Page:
Nine Kenyan engineers have developed Kenya’s first earth observation satellite that is set to be launched on Monday, April 10.
The satellite that was designed and developed at a tune of Ksh 50 million will be among 50 satellites launched by African countries.
It took the engineers two years to developthe satellite.
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Here is the story as told by WoK.
Taifa-1, a 3U Earth Observation satellite will be launched at the Vandenberg Space Force Station in California, USA.
It will be launched by SpaceX aboard a Falcon 9 rocket and it will orbit the earth parallel to the sun.
The satellite was designed by among others, Rose Wanjiku, who says she was always fascinated by machines in the air.
“At first I wanted to create the most safest aircraft, that’s why I went into aviation,” she said.
The airspace engineer was later recruited among nine engineers tasked with designing and developing Kenya’s first 3U nano satellite.
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Wanjiki was the project lead.
“The first thing the team had to go through is to be able to understand the space environment; what temperatures are we going to experience for the satellites and what occurrences can happen,” she said.
Paterne Odhiambo, an electrical and electronics engineer joined the team a year after the project kicked off.
In an interview with Citizen TV, Jomo Kenyatta University graduate attributed his choice of career to his dad.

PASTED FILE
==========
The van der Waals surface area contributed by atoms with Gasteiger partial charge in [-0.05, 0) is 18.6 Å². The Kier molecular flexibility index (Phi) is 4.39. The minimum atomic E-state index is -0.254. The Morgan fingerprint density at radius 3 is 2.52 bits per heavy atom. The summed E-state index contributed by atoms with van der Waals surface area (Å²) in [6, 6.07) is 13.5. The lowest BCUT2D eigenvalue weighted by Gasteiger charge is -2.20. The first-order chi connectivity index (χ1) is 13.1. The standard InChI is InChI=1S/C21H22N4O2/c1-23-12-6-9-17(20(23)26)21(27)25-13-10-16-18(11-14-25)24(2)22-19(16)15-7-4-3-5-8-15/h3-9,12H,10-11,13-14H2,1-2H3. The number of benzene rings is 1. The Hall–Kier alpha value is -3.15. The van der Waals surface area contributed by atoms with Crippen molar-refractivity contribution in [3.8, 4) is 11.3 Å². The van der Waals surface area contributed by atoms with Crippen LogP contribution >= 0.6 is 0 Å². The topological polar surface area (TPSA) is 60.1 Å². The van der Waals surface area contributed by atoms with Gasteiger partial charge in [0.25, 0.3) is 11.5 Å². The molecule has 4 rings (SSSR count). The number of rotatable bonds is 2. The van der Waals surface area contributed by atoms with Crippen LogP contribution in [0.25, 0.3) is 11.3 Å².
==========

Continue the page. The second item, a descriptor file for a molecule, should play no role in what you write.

“My dad was a Physics and Chemistry teacher and he used to operate a lot on out radios. I fell in love early with capacitors and resistors,” he said.
Odhiambo was tasked with designing the radio link, making sure that the satellite communicates effectively.
Captain Alloyce Were is also part of the team working on Taifa-1 having studied at the Technical University of Kenya (TUK) before joining Matter Space in Nigeria.
He is a structural and mechanical engineer.
“When we talk of 3U, we are talking of three units of cubes in satellite technology
“The satellite will be flying in a horizontal position with deployable solar panels so that they have maximum elimination of the solar energy from the sun,” he explained.
The satellite will only operate for five years.
“For the satellite to stay in orbit, it has to go at a certain speed. Over time, the batteries are not as powerful because of use and reuse and the satellite starts to slow down
“As soon as it slows down, it starts to loose the altitude of the orbit and so because as it decays it enters into the atmosphere of earth, there’s a lot of friction with the air particles that causes it to burn up,” Wanjiki explained.
According to Telecom Review, the mission of the spacecraft will be to provide data in the areas of agriculture, food security and disaster management.
The satellite will be used to predict drought-related disasters and thus speeding up the response of emergency programs.
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